Your doctor will discuss these tests with you during your first visit. All the blood testing will be done at the same time in order to minimize the number of needle sticks.

3. Ultrasounds

Ultrasounds are much more than gender reveals or cute pictures of your unborn baby. They allow your doctor to observe the development of your baby at multiple stages of your pregnancy.

Your first ultrasound is typically conducted at your first visit to your obstetrician. This ultrasound will help your doctor determine your due date, which gives them a better idea of when you’ll reach certain milestones throughout your pregnancy. It might also be the first time you get to hear your baby’s heartbeat, which is truly thrilling.

A second ultrasound can be done at 12-13 weeks, depending on what you and your obsetrician have decided regarding genetic testing.

At 20 weeks, you’ll have a detailed anatomy ultrasound where the baby is carefully examined and measured. Your doctor will look for anatomic abnormalities. You will also be able to find out the sex of your baby during this ultrasound (if you want to know!). If your pregnancy is uncomplicated, this is the last ultrasound you’ll need.

During visits around 24 weeks, your obstetrician will measure your abdomen at each visit to estimate if your baby is growing appropriately. If it appears that the baby is too big or too small based on these measurements, an ultrasound is usually ordered to get a more accurate estimate of the baby’s growth. If you are diagnosed with or have any medical issues, you may need more frequent ultrasounds.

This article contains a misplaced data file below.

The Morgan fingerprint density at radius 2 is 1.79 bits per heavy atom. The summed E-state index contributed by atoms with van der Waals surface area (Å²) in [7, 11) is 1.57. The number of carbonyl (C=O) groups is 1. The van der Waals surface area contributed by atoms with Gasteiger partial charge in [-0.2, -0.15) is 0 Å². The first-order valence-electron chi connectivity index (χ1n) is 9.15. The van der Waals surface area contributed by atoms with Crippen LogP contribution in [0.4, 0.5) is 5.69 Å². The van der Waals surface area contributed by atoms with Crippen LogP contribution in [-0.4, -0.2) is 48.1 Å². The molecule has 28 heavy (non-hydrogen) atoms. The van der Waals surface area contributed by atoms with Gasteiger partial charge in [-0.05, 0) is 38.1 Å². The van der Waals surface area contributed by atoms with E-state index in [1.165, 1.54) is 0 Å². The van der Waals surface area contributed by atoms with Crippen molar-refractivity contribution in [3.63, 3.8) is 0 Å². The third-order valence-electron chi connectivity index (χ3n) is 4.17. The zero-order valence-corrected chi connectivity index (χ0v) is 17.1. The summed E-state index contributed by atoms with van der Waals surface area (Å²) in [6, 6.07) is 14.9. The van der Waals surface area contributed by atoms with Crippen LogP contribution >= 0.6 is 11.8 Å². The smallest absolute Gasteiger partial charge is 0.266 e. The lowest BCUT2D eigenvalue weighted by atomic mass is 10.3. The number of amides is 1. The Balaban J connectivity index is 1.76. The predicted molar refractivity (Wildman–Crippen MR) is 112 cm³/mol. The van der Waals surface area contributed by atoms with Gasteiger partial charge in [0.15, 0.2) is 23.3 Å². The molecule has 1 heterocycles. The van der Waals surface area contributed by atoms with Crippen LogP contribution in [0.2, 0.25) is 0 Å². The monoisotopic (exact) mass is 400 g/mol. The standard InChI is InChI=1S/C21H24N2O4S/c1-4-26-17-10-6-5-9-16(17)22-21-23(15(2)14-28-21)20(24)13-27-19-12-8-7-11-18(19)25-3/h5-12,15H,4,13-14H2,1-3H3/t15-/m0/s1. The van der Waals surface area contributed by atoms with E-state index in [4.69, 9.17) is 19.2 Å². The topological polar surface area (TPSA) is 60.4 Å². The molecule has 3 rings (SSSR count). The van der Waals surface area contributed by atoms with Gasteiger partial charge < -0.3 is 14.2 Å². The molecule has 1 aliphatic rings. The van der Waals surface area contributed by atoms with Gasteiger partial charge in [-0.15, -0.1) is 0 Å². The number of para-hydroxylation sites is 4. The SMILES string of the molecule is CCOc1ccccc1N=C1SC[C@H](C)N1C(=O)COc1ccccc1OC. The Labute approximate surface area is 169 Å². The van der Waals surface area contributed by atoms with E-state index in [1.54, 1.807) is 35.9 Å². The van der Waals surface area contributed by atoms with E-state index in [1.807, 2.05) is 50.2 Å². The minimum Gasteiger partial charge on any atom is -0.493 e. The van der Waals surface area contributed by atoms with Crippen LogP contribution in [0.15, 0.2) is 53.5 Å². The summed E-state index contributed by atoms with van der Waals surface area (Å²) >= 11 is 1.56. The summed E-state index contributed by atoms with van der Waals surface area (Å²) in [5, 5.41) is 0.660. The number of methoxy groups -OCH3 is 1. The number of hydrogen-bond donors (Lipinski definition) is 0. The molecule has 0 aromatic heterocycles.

At 36 weeks (almost there!), your obstetrician will examine your belly and check your cervix. If it is difficult to tell if the baby is in the head-down position, an ultrasound will be ordered to determine the baby’s position.

What to expect:

A highly trained ultrasonographer will apply a gel to your skin, then move a transducer around your abdomen to send high frequency sound waves into your uterus that will translate into images on the screen. You may feel pressure, but likely not pain. Don’t empty your bladder before the scan in case having a full bladder will enhance their ability to obtain the images needed. Occasionally during pregnancy, the ultrasound will need to be performed with a transvaginal probe. This probe is not painful. Cell phone use is generally not allowed during ultrasound exams, but you will be provided with a picture of your baby. Your doctor will discuss the results of the scan with you.